If it's part of a charity auction that is

For a little more than $1 million, you too could dine with Warren Buffett. The annual auction of a “power lunch” with the Oracle of Omaha opened on Sunday night at $25,000, and the bidding is already up to $1,000,100.

The eBay auction benefits the Glide Foundation, a charitable organization that assists the poor and homeless, which Buffett has chosen to receive the proceeds of the lunch fundraiser each year. Bidding goes until Friday, June 5, at 10:30 p.m. Eastern Daylight Time.

Still, by the time the auction closes, the winning bidder—so far only four are in the race—will likely have to pay much more than $1 million to eat steak with Buffett.

Last year, a Singapore man, Andy Chua, paid $2.2 million for the lunch date, which is often held at the Smith & Wollensky restaurant in New York. The record price for the meal, however, was in 2012, when an anonymous winner paid nearly $3.5 million.

At the current pace of bidding, this year’s auction stands to beat the 2012 record. The bidding was only at $500,000 with two days to go before the close of the auction that year; the current auction has already double that amount and there are still more than four days left to bid.

After all, dining with Buffett has already yielded much more than bragging rights to at least one lucky winner. Ted Weschler outbid his competitors to win the Glide auction in both 2010 and 2011, paying more than $2.6 million each time. Then a hedge fund manager, Weschler spent the meals discussing his own investment strategy and success—and impressed Buffett so much that the Oracle hired Weschler to run part of his legendary investment portfolio at Berkshire Hathaway.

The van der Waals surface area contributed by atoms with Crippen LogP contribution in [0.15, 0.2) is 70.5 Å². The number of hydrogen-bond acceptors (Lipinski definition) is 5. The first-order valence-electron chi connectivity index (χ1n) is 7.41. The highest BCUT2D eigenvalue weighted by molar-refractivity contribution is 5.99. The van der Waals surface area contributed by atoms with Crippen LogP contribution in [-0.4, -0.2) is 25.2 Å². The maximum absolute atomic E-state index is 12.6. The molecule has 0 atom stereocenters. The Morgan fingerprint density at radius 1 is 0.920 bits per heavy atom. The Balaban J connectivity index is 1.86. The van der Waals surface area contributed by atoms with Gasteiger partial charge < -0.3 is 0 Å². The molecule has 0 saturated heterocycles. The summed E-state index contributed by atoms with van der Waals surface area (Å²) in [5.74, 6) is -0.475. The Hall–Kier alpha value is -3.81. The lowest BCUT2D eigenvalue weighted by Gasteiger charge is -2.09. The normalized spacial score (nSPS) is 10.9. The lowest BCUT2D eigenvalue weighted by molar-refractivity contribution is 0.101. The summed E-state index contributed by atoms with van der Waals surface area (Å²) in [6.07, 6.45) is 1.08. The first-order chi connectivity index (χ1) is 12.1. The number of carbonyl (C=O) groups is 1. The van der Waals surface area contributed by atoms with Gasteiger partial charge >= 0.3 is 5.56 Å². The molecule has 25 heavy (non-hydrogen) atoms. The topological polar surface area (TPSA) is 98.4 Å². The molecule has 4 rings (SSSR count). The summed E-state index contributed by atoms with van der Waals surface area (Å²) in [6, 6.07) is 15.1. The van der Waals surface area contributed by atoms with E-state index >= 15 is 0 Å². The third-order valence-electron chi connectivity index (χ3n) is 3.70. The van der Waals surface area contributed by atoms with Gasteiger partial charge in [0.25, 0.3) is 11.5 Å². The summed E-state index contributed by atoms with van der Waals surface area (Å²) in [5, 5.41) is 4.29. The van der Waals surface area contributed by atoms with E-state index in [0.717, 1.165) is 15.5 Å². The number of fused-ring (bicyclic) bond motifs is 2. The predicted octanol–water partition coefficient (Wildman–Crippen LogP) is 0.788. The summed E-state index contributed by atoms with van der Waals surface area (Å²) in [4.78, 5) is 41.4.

Now considered one of Buffett’s protégés who will eventually take charge of Berkshire’s investments when Buffett eventually retires, Weschler had remained anonymous during both of the Glide auctions. His identity was first revealed by longtime Fortune writer Carol J. Loomis when his hiring was officially announced.

Perhaps it’s Weschler’s kind of prize—the chance to work directly for Buffett—that is inflating the cost of the charity lunch. In 2008, investor Guy Spier paid just $650,000 to lunch with Buffett.

As is typical, Buffett ordered a cherry coke with his medium-rare steak.

MONEY stocks

Give Your Investments a Midyear Checkup

Kagan McLeod

How to ensure your wealth is still in good health.

Halfway into the year, and 2015 may have already thrown you and your financial plans for a loop.

Stocks, which were supposed to slow as the bull market entered its seventh year, are back to setting all-time highs—and have gotten frothy as a result. Gas prices, which were on the verge of plunging below $2 a gallon, have reversed course and are now headed toward $3. And the job market, once on a roll, looks to have hit another speed bump.

Okay, the changes aren’t of the magnitude of what you saw in the financial crisis. But they don’t have to be to throw your financial plans off-kilter. As with your annual physical exam, the midway point of the year is a smart time to take some vitals, run some tests, and reassess your own situation. Over the coming weeks, we’ll provide you with a wealth-care checklist. First up: a review of your investments.